Overall, Angels Fall First is an endearing debut album that revealed to the world a band of immense potential. It may be raw and undeveloped, but it is nevertheless an impressive musical achievement for a bunch of twenty-years-olds who had big ambitions and fearless dreams, and that soon, very soon, would end up dominating the metal charts for a long time to come.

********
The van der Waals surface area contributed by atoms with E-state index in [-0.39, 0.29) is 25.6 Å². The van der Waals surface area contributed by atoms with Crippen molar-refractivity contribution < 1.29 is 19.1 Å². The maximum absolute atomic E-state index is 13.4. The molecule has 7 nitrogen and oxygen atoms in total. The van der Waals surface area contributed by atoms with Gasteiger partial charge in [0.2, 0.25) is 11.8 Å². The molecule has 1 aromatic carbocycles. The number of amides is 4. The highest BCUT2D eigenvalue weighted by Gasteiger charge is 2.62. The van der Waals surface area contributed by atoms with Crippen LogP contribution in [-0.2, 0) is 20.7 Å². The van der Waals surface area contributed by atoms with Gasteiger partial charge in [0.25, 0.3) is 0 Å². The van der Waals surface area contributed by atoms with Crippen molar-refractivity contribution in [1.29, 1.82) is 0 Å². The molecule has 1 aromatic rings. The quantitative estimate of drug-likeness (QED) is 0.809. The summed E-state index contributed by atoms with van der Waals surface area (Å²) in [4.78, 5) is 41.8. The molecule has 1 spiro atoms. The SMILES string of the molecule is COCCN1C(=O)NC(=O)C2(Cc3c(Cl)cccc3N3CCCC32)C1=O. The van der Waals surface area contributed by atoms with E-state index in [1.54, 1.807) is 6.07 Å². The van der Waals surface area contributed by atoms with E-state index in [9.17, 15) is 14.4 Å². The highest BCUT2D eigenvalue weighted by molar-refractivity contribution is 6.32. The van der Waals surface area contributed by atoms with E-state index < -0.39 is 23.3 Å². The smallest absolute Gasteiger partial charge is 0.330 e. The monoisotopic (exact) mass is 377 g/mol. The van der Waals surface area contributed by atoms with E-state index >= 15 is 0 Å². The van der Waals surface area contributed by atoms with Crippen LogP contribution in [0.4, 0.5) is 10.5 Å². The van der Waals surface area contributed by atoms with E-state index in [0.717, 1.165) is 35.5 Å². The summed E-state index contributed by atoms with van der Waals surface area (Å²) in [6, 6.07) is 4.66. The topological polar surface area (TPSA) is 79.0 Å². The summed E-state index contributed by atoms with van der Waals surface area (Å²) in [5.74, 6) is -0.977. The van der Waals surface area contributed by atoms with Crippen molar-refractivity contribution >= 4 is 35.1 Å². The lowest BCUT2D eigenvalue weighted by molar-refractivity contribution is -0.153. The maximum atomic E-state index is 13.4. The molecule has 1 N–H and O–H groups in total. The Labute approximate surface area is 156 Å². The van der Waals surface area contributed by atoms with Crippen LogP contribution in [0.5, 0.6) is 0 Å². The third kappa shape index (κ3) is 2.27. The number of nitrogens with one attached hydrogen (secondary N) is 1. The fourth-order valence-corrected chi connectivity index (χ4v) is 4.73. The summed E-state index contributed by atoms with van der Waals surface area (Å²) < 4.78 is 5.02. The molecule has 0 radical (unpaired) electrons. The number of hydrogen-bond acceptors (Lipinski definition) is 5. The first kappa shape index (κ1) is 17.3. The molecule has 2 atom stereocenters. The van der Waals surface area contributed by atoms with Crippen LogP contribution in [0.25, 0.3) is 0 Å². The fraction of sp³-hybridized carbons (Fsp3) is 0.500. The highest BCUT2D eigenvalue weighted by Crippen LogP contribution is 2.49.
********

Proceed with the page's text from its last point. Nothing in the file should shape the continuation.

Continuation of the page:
Human. :ǁ: Nature. by NIGHTWISH album cover Studio Album, 2020
3.83 | 86 ratings

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Human. :ǁ: Nature.
Nightwish Progressive Metal

Review by SoundsofSeasons
Prog Reviewer